Tony Yoo, an Australian who entered the Master of Journalism programme at the JMSC this year on a Data Journalism Scholarship funded by Google, is interning at The Myanmar Times in Yangon, Burma during the winter break.
Here’s what his first week in Burma was like:
One year ago in Sydney, long before I ever had an inkling that I would be studying journalism in Hong Kong, I watched a documentary about the trials and tribulations of The Myanmar Times.
I thought, “Wow, those people lead extraordinary lives. How I’d love to be doing something like that”.
Now I’m here in Yangon, meeting all the “characters” I saw on a cinema screen. I’m a bit star-struck.
I quickly learn that the censorship difficulties documented in the film have all but disappeared. In August, government restrictions were lifted and it has really turned The Myanmar Times into more of a “normal” newspaper.
At my first editorial meeting, 14 female Myanmar reporters pitch ideas to three male editors. Professor Ying Chan (director of the JMSC) did warn us that these days, journalism is a female-dominated industry.
I’ve just arrived in Burma, so I’m stressing and struggling to come up with story ideas.
The Myanmar cricket team is going to a tournament in Thailand later this week. Huzzah!
Accompanied by a local sports reporter, I head to Aung San Stadium to meet with the Myanmar cricket team representative. I had asked to speak to the coach and the captain, but the representative has only brought himself.
[Yoo’s article on the Myanmar cricket team may be read here]
Whenever I come up with a story idea, it seems to have been covered before, someone else is covering it, or there’s some additional information that makes it not newsworthy. This is hard.
In the afternoon, though, I have an inspiration:
The Myanmar Times has several Australian expatriate staff members, but no one is yet writing about the Burmese President’s upcoming visit to Australia and New Zealand. My editor agrees that I should write it up.
Oh no! The president has cancelled the trip. My editor tells me that I should still write about the trip’s cancellation.
“The cancellation will probably make the story more interesting”, he says.
I also think to write about Myanmar’s low ranking on the Corruption Perceptions Index. My editor is careful to guide me to write a balanced view – there are plenty of opinions discrediting Myanmar’s low ranking.
I see on the Internet that an Australian bank is to open in Myanmar. The business editor asks me to write it up. This reporting thing seems a lot easier than it did three days ago. One of the editors also shows me what happens to the stories after submission – how layouts are done before it all goes to print.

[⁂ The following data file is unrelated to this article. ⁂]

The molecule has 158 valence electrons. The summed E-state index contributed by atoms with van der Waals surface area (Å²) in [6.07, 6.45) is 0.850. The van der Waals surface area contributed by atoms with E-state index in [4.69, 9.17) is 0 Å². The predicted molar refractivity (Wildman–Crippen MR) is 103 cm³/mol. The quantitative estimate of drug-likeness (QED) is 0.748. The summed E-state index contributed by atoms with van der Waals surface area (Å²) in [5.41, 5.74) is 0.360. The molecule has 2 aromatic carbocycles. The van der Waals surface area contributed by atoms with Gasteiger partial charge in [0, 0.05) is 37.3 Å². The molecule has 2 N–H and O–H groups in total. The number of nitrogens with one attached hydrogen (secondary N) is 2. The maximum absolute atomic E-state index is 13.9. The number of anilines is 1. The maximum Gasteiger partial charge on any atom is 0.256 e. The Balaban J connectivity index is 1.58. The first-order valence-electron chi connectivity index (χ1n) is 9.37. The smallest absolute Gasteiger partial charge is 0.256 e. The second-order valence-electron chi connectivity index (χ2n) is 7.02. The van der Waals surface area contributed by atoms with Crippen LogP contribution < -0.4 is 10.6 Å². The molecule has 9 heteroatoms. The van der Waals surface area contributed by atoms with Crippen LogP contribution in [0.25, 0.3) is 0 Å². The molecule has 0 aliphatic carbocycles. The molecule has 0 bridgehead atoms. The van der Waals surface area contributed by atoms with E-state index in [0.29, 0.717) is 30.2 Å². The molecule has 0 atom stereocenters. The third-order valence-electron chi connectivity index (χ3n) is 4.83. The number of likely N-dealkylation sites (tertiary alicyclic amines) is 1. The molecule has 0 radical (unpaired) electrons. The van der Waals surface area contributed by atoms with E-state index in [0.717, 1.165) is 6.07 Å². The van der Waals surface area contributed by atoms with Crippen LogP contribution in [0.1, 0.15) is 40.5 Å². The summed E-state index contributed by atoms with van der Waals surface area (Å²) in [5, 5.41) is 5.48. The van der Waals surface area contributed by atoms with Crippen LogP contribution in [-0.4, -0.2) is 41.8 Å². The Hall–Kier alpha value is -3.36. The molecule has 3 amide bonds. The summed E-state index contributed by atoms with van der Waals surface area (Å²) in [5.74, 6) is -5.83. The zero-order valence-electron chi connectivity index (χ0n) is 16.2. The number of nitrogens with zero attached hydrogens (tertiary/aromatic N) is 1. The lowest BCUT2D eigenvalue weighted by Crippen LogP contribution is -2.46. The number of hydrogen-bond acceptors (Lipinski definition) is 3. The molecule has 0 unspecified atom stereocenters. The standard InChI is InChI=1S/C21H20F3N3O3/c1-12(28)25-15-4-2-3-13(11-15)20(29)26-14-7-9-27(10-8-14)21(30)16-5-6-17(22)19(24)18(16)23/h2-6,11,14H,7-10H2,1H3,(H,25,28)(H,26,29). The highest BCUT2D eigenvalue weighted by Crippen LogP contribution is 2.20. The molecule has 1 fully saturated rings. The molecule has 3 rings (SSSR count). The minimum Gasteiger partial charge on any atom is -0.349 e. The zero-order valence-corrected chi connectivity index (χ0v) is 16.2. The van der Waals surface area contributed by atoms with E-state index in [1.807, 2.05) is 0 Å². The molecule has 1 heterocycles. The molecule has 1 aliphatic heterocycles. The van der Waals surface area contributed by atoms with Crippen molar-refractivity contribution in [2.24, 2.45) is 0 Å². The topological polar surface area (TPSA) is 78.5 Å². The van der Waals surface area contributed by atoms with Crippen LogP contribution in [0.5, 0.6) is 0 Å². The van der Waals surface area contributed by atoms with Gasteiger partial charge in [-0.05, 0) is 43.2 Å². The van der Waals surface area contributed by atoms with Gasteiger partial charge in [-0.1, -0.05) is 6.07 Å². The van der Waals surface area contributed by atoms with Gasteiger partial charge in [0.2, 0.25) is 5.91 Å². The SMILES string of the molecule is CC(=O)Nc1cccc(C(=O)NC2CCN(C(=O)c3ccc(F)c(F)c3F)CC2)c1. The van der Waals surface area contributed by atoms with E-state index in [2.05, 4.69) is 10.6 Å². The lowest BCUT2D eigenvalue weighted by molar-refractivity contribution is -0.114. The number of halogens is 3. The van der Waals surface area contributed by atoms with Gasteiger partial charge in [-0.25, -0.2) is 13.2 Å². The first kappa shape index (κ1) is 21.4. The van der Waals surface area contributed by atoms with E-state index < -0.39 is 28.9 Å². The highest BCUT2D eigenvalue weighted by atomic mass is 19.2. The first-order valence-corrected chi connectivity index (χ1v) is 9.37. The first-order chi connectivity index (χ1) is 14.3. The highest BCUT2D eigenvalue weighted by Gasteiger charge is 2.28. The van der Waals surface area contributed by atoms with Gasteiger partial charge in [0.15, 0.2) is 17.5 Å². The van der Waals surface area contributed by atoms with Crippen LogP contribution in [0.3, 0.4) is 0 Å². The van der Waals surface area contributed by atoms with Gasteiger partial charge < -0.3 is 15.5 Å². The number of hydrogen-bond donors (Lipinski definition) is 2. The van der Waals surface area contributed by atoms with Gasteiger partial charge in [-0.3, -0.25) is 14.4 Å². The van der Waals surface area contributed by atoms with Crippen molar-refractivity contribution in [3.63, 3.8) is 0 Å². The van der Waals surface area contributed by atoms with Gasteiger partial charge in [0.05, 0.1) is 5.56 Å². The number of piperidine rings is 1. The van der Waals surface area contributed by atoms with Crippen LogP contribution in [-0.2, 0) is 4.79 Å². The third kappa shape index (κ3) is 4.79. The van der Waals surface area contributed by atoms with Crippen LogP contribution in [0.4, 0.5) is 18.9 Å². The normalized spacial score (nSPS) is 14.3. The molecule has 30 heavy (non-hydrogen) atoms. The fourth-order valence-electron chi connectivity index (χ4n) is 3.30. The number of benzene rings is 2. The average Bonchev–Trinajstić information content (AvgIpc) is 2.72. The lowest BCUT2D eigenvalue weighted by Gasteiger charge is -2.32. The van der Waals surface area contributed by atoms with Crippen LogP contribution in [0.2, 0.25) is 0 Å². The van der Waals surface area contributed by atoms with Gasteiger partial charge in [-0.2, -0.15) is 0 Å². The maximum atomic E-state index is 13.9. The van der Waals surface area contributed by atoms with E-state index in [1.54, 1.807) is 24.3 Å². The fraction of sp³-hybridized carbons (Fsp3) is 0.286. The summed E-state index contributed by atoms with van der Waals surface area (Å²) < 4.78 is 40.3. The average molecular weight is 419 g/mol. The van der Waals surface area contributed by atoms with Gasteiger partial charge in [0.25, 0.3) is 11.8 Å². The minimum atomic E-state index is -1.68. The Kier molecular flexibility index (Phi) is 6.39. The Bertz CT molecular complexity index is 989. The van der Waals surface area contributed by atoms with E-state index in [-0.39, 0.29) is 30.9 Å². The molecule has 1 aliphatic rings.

Interns are not required to come in on Saturdays. But knowing that most expat staff are going to be in to make last-minute preparations for the print run that night, I show up to see what they do. I’m excited at the thought of seeing my stories in print. I can’t wait for Monday morning.
I discover during the week that most of the expat staff at The Myanmar Times are deeply committed to the country. They’re now well settled here with spouses, families, and houses – even children in some cases. These are the true trailblazers in a country with not much English-language media.
The people of Myanmar are so friendly and honest. The country itself is a delight to visit as a foreigner. As it hasn’t yet been trampled through with tourists, there are very few locals getting in your face trying to sell something or scam you. There’s a wonderful authenticity with all the interaction I have with the Myanmar people.
But walking through Yangon, I feel a tinge of sadness seeing the crumbling infrastructure. Footpaths, roads, traffic, public transport, water, sewerage, electricity – it is all in disrepair, and knowing that decades of oppressive isolationist military rule caused this makes me angry inside. The country was one of the most developed in Asia at the time of independence in 1948 – this makes it even sadder.
Another noticeable aspect is the youth of the shop workers, young children working in restaurants and teahouses. Many families here can’t afford for their children to continue their education much past primary school.
As for freedom of speech, it has improved dramatically in just 18 months.
In August, the Ministry of Information announced that it would no longer censor private publications. And while the government cracked down violently on the protest against a Chinese-owned copper mine at the end of November, the fact that there was a protest at all is a sign of improvement. The government even apologised for the excessive use of force against the protestors, which is notable considering what the junta was like just a couple of years ago.
I have had more than one article published that was critical of the country, and that would not have been possible as late as July this year, when pre-publication censorship still applied. (An article I wrote for The Myanmar Times on freedom of the press in Burma may be read here.)
But Sonny Swe, the Burmese co-founder and deputy CEO of The Myanmar Times, is still in prison for publishing the paper without the approval of the Ministry of Information, serving a term that began in 2005. Thoughts of his plight hang over the organization, with one veteran journalist telling me: “I will stay in Burma until Sonny Swe is released”.
Tony Yoo is on Twitter at twitter.com/TonyYooAUS.